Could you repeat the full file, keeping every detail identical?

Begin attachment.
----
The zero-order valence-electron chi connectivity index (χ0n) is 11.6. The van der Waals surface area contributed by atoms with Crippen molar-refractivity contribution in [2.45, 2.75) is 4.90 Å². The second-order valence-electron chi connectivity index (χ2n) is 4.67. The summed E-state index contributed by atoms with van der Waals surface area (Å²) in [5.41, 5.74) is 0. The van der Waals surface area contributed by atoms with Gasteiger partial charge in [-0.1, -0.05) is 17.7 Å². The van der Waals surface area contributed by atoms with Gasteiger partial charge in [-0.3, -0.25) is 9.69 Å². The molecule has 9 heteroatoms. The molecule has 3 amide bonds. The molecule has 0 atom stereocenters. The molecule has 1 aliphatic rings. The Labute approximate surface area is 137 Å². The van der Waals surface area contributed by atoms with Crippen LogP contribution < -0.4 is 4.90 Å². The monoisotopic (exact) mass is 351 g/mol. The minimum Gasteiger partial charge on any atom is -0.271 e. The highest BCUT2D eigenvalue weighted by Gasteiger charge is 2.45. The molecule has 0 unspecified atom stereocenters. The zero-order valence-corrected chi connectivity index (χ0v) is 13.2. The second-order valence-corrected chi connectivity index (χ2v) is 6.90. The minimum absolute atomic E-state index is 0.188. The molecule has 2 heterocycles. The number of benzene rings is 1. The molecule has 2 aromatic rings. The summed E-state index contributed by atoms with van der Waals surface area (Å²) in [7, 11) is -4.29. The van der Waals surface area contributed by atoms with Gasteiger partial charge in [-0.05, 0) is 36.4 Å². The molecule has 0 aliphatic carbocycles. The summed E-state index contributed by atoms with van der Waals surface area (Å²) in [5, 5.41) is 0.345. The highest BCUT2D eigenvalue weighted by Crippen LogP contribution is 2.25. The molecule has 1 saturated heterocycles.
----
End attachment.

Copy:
The zero-order valence-electron chi connectivity index (χ0n) is 11.6. The van der Waals surface area contributed by atoms with Crippen molar-refractivity contribution in [2.45, 2.75) is 4.90 Å². The second-order valence-electron chi connectivity index (χ2n) is 4.67. The summed E-state index contributed by atoms with van der Waals surface area (Å²) in [5.41, 5.74) is 0. The van der Waals surface area contributed by atoms with Gasteiger partial charge in [-0.1, -0.05) is 17.7 Å². The van der Waals surface area contributed by atoms with Gasteiger partial charge in [-0.3, -0.25) is 9.69 Å². The molecule has 9 heteroatoms. The molecule has 3 amide bonds. The molecule has 0 atom stereocenters. The molecule has 1 aliphatic rings. The Labute approximate surface area is 137 Å². The van der Waals surface area contributed by atoms with Crippen LogP contribution < -0.4 is 4.90 Å². The monoisotopic (exact) mass is 351 g/mol. The minimum Gasteiger partial charge on any atom is -0.271 e. The highest BCUT2D eigenvalue weighted by Gasteiger charge is 2.45. The molecule has 0 unspecified atom stereocenters. The zero-order valence-corrected chi connectivity index (χ0v) is 13.2. The second-order valence-corrected chi connectivity index (χ2v) is 6.90. The minimum absolute atomic E-state index is 0.188. The molecule has 2 heterocycles. The number of benzene rings is 1. The molecule has 2 aromatic rings. The summed E-state index contributed by atoms with van der Waals surface area (Å²) in [7, 11) is -4.29. The van der Waals surface area contributed by atoms with Gasteiger partial charge in [-0.05, 0) is 36.4 Å². The molecule has 0 aliphatic carbocycles. The summed E-state index contributed by atoms with van der Waals surface area (Å²) in [5, 5.41) is 0.345. The highest BCUT2D eigenvalue weighted by Crippen LogP contribution is 2.25. The molecule has 1 saturated heterocycles.